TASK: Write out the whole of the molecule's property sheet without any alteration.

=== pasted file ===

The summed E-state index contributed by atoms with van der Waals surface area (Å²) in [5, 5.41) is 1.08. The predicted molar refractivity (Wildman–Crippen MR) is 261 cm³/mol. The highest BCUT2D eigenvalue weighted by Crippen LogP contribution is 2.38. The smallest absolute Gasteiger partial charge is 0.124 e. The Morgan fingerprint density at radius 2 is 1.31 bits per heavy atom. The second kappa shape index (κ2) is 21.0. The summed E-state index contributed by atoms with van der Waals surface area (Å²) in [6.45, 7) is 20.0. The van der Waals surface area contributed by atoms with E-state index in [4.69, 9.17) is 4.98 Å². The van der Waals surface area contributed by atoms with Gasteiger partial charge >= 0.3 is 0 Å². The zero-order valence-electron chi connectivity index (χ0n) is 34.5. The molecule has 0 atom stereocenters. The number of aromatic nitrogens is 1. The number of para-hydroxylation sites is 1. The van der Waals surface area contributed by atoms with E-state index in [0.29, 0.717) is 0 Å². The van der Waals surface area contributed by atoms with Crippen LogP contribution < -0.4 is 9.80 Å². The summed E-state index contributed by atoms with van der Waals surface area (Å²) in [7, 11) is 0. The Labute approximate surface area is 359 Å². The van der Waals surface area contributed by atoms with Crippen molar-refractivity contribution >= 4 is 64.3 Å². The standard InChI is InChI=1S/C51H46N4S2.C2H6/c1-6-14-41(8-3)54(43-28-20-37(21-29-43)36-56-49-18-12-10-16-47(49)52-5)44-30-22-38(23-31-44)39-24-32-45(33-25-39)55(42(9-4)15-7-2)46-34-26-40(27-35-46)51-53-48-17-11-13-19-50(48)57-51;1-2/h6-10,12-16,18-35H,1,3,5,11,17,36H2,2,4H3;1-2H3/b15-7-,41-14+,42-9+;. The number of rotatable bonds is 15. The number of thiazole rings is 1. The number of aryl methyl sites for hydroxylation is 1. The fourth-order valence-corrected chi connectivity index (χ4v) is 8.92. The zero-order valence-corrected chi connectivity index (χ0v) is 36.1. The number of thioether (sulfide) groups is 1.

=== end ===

The summed E-state index contributed by atoms with van der Waals surface area (Å²) in [5, 5.41) is 1.08. The predicted molar refractivity (Wildman–Crippen MR) is 261 cm³/mol. The highest BCUT2D eigenvalue weighted by Crippen LogP contribution is 2.38. The smallest absolute Gasteiger partial charge is 0.124 e. The Morgan fingerprint density at radius 2 is 1.31 bits per heavy atom. The second kappa shape index (κ2) is 21.0. The summed E-state index contributed by atoms with van der Waals surface area (Å²) in [6.45, 7) is 20.0. The van der Waals surface area contributed by atoms with E-state index in [4.69, 9.17) is 4.98 Å². The van der Waals surface area contributed by atoms with Gasteiger partial charge >= 0.3 is 0 Å². The zero-order valence-electron chi connectivity index (χ0n) is 34.5. The molecule has 0 atom stereocenters. The number of aromatic nitrogens is 1. The number of para-hydroxylation sites is 1. The van der Waals surface area contributed by atoms with E-state index in [0.29, 0.717) is 0 Å². The van der Waals surface area contributed by atoms with Crippen LogP contribution < -0.4 is 9.80 Å². The summed E-state index contributed by atoms with van der Waals surface area (Å²) in [7, 11) is 0. The Labute approximate surface area is 359 Å². The van der Waals surface area contributed by atoms with Crippen molar-refractivity contribution >= 4 is 64.3 Å². The standard InChI is InChI=1S/C51H46N4S2.C2H6/c1-6-14-41(8-3)54(43-28-20-37(21-29-43)36-56-49-18-12-10-16-47(49)52-5)44-30-22-38(23-31-44)39-24-32-45(33-25-39)55(42(9-4)15-7-2)46-34-26-40(27-35-46)51-53-48-17-11-13-19-50(48)57-51;1-2/h6-10,12-16,18-35H,1,3,5,11,17,36H2,2,4H3;1-2H3/b15-7-,41-14+,42-9+;. The number of rotatable bonds is 15. The number of thiazole rings is 1. The number of aryl methyl sites for hydroxylation is 1. The fourth-order valence-corrected chi connectivity index (χ4v) is 8.92. The zero-order valence-corrected chi connectivity index (χ0v) is 36.1. The number of thioether (sulfide) groups is 1.